Wrestling training

Participants from wrestling seminar in Joensuu

As a launcher for an ongoing project of interpreting medieval and renaissance era wrestling techniques we held a workshop last weekend in Joensuu with the local historical swordsmanship group run by Risto Rautiainen.

Given that Risto is a dedicated fan of all things related to wrestling – and a rather good wrestler himself as well – there couldn’t have been a better place for such a workshop.

The workshop was rather successful in my opinion, and while there is a lot of work to do before we have a working historical wrestling curriculum, I think this was a good start.

The basic themes for us were firstly to add practice of actual throws to the training, differing from the more casual take-down training in that both feet are taken off ground calling for a more challenging fall. The wrestling mats were necessary for such practice.

This is an interesting subject, and something that provides for a lot of material to practice. Most take-downs can be done also as throws, depending on the way the opponent moves in, the distance between the fighters and the size/strength difference as well. Throwing a resisting opponent takes determination and most of all speed in execution, but practicing them safely requires a lot of practice and trust from the training partners. A bad landing can cause severe injury, and executing the throw requires balance from the thrower. Balance both physically and mentally – if there is no ‘place’ for the throw it will fail or be dangerous, and physically if you lose your balance while throwing you place both yourself and your partner in great risk. Hence we practices carefully and avoided any training injuries (despite yours truly demonstrating how not to land a few times – a testimony that neck bridging actually works).

We also looked into different modes of wrestling: friendly, competitive and limited in all sorts of ways. I always find it necessary to explain people how most of the actual training falls between drill and actual fighting or competitive wrestling (or other form of combat for that matter). With the right mindset and understanding of context progress is made easy. If one is always fighting they are also fighting against their own progress, if one is thinking too much they become tense and at the same time, if one is too loose or distracted they do not focus and do not learn and place themselves in risk of being injured.

I also stressed the need to keep oneself safe while practicing or fighting – this is one form of very realistic training, a surprising shift of balance during drill might require for quick reactions – not in countering your partners actions, but in making sure you yourself land safe regardless of what happens.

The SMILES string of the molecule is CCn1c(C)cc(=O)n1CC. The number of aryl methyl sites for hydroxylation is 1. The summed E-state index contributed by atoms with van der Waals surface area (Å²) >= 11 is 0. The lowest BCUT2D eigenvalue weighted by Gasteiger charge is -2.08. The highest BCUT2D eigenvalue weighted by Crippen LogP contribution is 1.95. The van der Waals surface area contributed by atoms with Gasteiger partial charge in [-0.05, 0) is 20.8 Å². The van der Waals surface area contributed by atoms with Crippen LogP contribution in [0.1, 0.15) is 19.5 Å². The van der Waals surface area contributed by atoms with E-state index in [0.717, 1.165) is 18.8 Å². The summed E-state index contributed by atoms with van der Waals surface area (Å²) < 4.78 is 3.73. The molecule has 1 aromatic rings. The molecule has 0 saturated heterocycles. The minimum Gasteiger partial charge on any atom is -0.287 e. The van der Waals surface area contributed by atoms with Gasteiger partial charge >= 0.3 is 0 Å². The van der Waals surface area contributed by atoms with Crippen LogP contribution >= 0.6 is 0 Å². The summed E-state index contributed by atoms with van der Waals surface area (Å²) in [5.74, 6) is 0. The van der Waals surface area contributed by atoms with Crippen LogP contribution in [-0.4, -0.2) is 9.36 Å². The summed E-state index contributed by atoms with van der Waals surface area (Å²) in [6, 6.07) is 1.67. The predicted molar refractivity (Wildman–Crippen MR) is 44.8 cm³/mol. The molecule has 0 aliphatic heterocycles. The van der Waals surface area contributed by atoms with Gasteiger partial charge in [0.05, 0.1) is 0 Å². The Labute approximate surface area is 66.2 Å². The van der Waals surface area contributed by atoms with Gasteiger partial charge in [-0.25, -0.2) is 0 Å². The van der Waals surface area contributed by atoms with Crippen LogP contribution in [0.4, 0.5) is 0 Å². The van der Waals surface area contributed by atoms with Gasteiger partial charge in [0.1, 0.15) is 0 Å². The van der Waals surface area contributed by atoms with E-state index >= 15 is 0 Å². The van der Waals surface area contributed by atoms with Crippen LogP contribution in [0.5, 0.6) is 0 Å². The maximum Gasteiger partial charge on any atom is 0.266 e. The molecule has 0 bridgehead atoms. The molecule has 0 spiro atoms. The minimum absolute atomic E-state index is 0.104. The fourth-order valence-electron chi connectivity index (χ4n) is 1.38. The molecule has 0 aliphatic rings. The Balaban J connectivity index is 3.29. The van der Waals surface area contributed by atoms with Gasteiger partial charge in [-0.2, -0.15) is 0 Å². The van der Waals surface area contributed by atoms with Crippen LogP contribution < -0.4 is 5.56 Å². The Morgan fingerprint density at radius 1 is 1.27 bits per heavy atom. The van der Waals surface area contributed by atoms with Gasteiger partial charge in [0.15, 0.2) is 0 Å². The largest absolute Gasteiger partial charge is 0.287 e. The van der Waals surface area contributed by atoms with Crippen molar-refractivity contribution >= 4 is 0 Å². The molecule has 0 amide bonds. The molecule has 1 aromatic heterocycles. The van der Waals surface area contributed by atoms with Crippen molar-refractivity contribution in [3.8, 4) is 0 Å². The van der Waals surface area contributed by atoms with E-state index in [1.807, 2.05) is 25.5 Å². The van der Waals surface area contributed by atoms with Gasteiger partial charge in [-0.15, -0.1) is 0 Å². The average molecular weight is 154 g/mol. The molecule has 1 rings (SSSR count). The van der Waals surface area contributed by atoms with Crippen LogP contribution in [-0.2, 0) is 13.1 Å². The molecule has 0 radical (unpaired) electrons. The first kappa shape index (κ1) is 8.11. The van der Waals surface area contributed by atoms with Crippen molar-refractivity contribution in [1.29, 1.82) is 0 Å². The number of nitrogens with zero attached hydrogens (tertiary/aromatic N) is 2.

We also did some dagger training on Sunday following a revision to the throws practices during Saturday. Below is a video from Saturday showing some of the exercises and demonstrations from Sunday. It is a shame we didn’t get Saturday on film, but at least we got this much.

The wrestling material was primarily drawn from Fiore (see a somewhat dated interpretation here), Codex Wallerstein (thanks to Cory Winslow getting me going with CW) and, of course, Master Ott (thanks to Jessica Finley for the class on WMAW and to Christian Tobler for translating Ott’s teachings in the von Danzig manuscript).

The big question for us is whether or not we should approach this wrestling as something where all of this material can be combined, or whether there is reason to separate out various teachings. At this point, as long as we stay honest and aware of what sources are used, we can mix and match keeping in mind that there may at some point be reason to isolate certain sets of techniques from each other. Figuring out the context is difficult, as there clearly existed wrestling techniques for playful/competitive context and serious fighting as well. The basic skills are universal, but which techniques rely on groin shots or eye gouges in order to work, or more importantly, which rely on their lack of, is an important consideration.

In any case, Risto’s students did a good job surviving through the total of eight hours of relatively strenuous training, and Risto didn’t mind being thrown by me at least 200 times during the weekend. Without the sacrifice, the seminar wouldn’t have been possible! Also thanks to Matias from filming and driving the car, even though he was unable to participate much due to turning ill just before the trip.

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